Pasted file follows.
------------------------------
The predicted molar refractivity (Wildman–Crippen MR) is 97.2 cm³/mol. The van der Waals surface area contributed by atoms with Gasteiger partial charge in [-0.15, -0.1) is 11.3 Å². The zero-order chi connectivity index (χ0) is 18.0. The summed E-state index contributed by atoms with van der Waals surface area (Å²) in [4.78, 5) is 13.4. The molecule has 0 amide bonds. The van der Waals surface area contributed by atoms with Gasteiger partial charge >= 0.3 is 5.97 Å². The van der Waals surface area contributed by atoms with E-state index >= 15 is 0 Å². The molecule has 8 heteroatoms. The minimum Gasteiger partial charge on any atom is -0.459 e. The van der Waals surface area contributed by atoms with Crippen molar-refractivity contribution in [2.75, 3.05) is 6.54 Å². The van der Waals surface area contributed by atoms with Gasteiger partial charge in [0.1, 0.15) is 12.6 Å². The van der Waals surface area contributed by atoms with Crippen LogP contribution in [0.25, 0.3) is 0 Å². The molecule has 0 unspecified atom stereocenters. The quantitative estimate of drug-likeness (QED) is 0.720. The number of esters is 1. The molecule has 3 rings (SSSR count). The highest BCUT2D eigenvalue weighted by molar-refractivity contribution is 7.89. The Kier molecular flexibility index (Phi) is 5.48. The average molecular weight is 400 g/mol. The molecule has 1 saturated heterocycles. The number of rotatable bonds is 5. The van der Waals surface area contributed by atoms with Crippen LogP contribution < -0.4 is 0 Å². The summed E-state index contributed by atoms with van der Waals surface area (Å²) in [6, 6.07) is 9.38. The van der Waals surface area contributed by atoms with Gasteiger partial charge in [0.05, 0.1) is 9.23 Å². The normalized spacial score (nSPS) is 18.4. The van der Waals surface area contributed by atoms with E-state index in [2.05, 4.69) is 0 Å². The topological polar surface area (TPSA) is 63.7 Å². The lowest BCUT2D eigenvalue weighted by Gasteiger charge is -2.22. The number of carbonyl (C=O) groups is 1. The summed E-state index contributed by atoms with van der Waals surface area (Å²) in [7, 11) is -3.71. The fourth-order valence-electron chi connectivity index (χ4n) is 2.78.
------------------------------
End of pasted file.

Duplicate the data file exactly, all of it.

The predicted molar refractivity (Wildman–Crippen MR) is 97.2 cm³/mol. The van der Waals surface area contributed by atoms with Gasteiger partial charge in [-0.15, -0.1) is 11.3 Å². The zero-order chi connectivity index (χ0) is 18.0. The summed E-state index contributed by atoms with van der Waals surface area (Å²) in [4.78, 5) is 13.4. The molecule has 0 amide bonds. The van der Waals surface area contributed by atoms with Gasteiger partial charge >= 0.3 is 5.97 Å². The van der Waals surface area contributed by atoms with E-state index >= 15 is 0 Å². The molecule has 8 heteroatoms. The minimum Gasteiger partial charge on any atom is -0.459 e. The van der Waals surface area contributed by atoms with Crippen molar-refractivity contribution in [2.75, 3.05) is 6.54 Å². The van der Waals surface area contributed by atoms with Gasteiger partial charge in [0.1, 0.15) is 12.6 Å². The van der Waals surface area contributed by atoms with Crippen LogP contribution in [0.25, 0.3) is 0 Å². The molecule has 0 unspecified atom stereocenters. The quantitative estimate of drug-likeness (QED) is 0.720. The number of esters is 1. The molecule has 3 rings (SSSR count). The highest BCUT2D eigenvalue weighted by molar-refractivity contribution is 7.89. The Kier molecular flexibility index (Phi) is 5.48. The average molecular weight is 400 g/mol. The molecule has 1 saturated heterocycles. The number of rotatable bonds is 5. The van der Waals surface area contributed by atoms with Crippen LogP contribution < -0.4 is 0 Å². The summed E-state index contributed by atoms with van der Waals surface area (Å²) in [6, 6.07) is 9.38. The van der Waals surface area contributed by atoms with Gasteiger partial charge in [0.05, 0.1) is 9.23 Å². The normalized spacial score (nSPS) is 18.4. The van der Waals surface area contributed by atoms with E-state index in [2.05, 4.69) is 0 Å². The topological polar surface area (TPSA) is 63.7 Å². The lowest BCUT2D eigenvalue weighted by Gasteiger charge is -2.22. The number of carbonyl (C=O) groups is 1. The summed E-state index contributed by atoms with van der Waals surface area (Å²) in [7, 11) is -3.71. The fourth-order valence-electron chi connectivity index (χ4n) is 2.78.